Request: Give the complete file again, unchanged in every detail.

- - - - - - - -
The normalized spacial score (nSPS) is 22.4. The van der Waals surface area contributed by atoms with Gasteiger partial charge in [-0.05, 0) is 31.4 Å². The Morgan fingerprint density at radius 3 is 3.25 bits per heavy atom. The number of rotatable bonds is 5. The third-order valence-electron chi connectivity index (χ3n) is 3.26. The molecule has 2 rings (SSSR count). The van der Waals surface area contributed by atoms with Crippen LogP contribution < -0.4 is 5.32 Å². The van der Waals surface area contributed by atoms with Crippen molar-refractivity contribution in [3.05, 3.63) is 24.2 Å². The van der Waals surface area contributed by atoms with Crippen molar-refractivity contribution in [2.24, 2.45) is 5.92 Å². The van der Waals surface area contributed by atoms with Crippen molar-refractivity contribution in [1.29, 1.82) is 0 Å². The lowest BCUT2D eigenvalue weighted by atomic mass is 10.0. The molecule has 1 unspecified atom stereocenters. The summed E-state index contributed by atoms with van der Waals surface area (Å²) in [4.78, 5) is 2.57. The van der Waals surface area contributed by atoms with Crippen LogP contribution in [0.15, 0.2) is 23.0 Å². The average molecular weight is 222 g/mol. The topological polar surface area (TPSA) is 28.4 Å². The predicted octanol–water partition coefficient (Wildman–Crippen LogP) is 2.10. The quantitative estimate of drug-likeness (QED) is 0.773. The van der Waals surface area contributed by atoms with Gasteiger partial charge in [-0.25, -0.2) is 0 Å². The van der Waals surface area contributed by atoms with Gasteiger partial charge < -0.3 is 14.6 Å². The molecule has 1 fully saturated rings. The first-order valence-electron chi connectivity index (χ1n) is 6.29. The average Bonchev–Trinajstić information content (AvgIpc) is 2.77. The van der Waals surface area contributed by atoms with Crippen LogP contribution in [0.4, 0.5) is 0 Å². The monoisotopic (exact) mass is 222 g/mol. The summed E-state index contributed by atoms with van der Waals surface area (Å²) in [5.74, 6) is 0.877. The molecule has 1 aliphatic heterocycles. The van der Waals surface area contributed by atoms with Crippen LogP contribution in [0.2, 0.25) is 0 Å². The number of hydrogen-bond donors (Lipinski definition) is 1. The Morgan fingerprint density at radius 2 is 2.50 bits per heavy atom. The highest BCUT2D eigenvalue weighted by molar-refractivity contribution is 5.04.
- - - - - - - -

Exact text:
The normalized spacial score (nSPS) is 22.4. The van der Waals surface area contributed by atoms with Gasteiger partial charge in [-0.05, 0) is 31.4 Å². The Morgan fingerprint density at radius 3 is 3.25 bits per heavy atom. The number of rotatable bonds is 5. The third-order valence-electron chi connectivity index (χ3n) is 3.26. The molecule has 2 rings (SSSR count). The van der Waals surface area contributed by atoms with Crippen LogP contribution < -0.4 is 5.32 Å². The van der Waals surface area contributed by atoms with Crippen molar-refractivity contribution in [3.05, 3.63) is 24.2 Å². The van der Waals surface area contributed by atoms with Crippen molar-refractivity contribution in [2.24, 2.45) is 5.92 Å². The van der Waals surface area contributed by atoms with Crippen molar-refractivity contribution in [1.29, 1.82) is 0 Å². The lowest BCUT2D eigenvalue weighted by atomic mass is 10.0. The molecule has 1 unspecified atom stereocenters. The summed E-state index contributed by atoms with van der Waals surface area (Å²) in [4.78, 5) is 2.57. The van der Waals surface area contributed by atoms with Crippen LogP contribution in [0.15, 0.2) is 23.0 Å². The average molecular weight is 222 g/mol. The topological polar surface area (TPSA) is 28.4 Å². The predicted octanol–water partition coefficient (Wildman–Crippen LogP) is 2.10. The quantitative estimate of drug-likeness (QED) is 0.773. The van der Waals surface area contributed by atoms with Gasteiger partial charge in [-0.25, -0.2) is 0 Å². The van der Waals surface area contributed by atoms with Gasteiger partial charge < -0.3 is 14.6 Å². The molecule has 1 fully saturated rings. The first-order valence-electron chi connectivity index (χ1n) is 6.29. The average Bonchev–Trinajstić information content (AvgIpc) is 2.77. The van der Waals surface area contributed by atoms with Crippen LogP contribution in [0.4, 0.5) is 0 Å². The monoisotopic (exact) mass is 222 g/mol. The summed E-state index contributed by atoms with van der Waals surface area (Å²) in [5.74, 6) is 0.877. The molecule has 1 aliphatic heterocycles. The van der Waals surface area contributed by atoms with Crippen LogP contribution in [0.2, 0.25) is 0 Å². The number of hydrogen-bond donors (Lipinski definition) is 1. The Morgan fingerprint density at radius 2 is 2.50 bits per heavy atom. The highest BCUT2D eigenvalue weighted by molar-refractivity contribution is 5.04.